[Date Prev][Date Next][Thread Prev][Thread Next][Date Index][Thread Index]

RE: [Xen-devel] yanked share, round 2

Hi Keir, I'm not familiar enough with zombie anatomy to help there, so let me 
try this reasoning: today's Xen architecture cannot promise that a shared page 
can ever be returned to normal, non-shared service.  Thus, any DomU that 
routinely creates shared pages *must* eventually run out of memory.  Of course 
if all DomU's try to play nice, it would take a long while.  We still face a 
snag in which Xen allows DomU bugs, DomU crashes and DomU evil to accumulate 
over time.  By analogy to the hardware world, a PCI device that could not 
promise to let go of pages would be unacceptable.


-----Original Message-----
From: Keir Fraser [mailto:Keir.Fraser@xxxxxxxxxxxx] 
Sent: Friday, January 13, 2006 11:21 AM
To: King, Steven R
Cc: xen-devel@xxxxxxxxxxxxxxxxxxx
Subject: Re: [Xen-devel] yanked share, round 2

On 13 Jan 2006, at 19:07, King, Steven R wrote:
> The purpose of the under-page is to plug the memory hole in the remote 
> DomU created by a surprise unsharing.  A nervous remote DomU could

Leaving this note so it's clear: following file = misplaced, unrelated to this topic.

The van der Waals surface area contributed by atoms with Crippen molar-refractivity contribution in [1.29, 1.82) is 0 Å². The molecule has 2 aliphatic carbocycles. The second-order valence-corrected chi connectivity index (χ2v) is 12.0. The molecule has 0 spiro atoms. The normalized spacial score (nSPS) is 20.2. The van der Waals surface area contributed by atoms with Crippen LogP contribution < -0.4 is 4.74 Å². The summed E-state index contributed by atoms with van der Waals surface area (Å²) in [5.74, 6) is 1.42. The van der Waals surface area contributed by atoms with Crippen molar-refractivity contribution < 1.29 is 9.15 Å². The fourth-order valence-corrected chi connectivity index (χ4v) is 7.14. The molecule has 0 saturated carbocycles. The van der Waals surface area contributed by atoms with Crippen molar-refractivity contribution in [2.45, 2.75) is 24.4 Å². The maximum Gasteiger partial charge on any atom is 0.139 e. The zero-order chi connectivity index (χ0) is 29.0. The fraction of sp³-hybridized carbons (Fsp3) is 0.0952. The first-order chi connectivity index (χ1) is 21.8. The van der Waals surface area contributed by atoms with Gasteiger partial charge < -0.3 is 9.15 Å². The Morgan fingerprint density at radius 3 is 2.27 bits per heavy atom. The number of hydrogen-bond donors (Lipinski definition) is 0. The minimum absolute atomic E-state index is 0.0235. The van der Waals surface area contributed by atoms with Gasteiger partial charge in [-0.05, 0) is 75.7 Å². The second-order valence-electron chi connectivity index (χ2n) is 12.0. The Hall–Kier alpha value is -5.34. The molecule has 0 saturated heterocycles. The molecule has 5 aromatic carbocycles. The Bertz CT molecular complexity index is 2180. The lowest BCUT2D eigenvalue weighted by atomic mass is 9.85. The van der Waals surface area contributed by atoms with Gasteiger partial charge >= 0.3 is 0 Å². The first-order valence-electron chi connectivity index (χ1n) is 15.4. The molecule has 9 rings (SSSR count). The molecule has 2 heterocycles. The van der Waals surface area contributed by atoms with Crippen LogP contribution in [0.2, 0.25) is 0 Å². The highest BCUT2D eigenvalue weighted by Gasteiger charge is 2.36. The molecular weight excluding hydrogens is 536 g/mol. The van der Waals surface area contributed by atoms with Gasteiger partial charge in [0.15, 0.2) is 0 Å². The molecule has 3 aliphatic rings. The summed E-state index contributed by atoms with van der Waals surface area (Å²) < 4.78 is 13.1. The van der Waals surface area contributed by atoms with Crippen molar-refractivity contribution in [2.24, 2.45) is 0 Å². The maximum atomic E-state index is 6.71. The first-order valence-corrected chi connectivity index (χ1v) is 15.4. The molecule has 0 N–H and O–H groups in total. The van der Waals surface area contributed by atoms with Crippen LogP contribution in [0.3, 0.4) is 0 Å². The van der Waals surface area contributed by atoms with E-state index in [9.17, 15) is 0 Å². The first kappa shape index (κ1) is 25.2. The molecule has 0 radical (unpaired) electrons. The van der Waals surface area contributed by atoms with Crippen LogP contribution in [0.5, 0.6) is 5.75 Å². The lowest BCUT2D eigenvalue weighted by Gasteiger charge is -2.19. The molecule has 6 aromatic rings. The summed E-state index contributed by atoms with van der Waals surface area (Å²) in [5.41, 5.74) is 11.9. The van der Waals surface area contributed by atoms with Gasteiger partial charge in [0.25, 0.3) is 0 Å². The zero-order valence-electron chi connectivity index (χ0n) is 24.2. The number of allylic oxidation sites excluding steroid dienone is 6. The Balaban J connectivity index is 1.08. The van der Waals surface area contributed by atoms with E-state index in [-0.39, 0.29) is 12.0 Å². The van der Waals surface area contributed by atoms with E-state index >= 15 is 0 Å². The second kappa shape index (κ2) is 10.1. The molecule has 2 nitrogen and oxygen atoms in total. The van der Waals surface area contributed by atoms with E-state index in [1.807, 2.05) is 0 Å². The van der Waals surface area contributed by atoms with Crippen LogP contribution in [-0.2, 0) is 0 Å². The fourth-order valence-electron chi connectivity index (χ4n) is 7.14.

> check that a share is GTF_safe before proceeding to map the page.
> Good, bad or ugly?

What's wrong with the current scheme (sharing domU sticks around as a zombie 
until foreign mappings disappear)? This needn't stop control tools from 
restarting the domain (they can see that it has shut down, for example, and is 
simply awaiting reaping when its refcnt falls to zero).

It's arguable the zombies needn't even be kept on the domain list, so they 
become invisible to the control tools (since they're really just a resource 
container for foreign page mappings). OTOH hiding things from control tools is 
probably a bad idea. :-)

  -- Keir

Xen-devel mailing list



Lists.xenproject.org is hosted with RackSpace, monitoring our
servers 24x7x365 and backed by RackSpace's Fanatical Support®.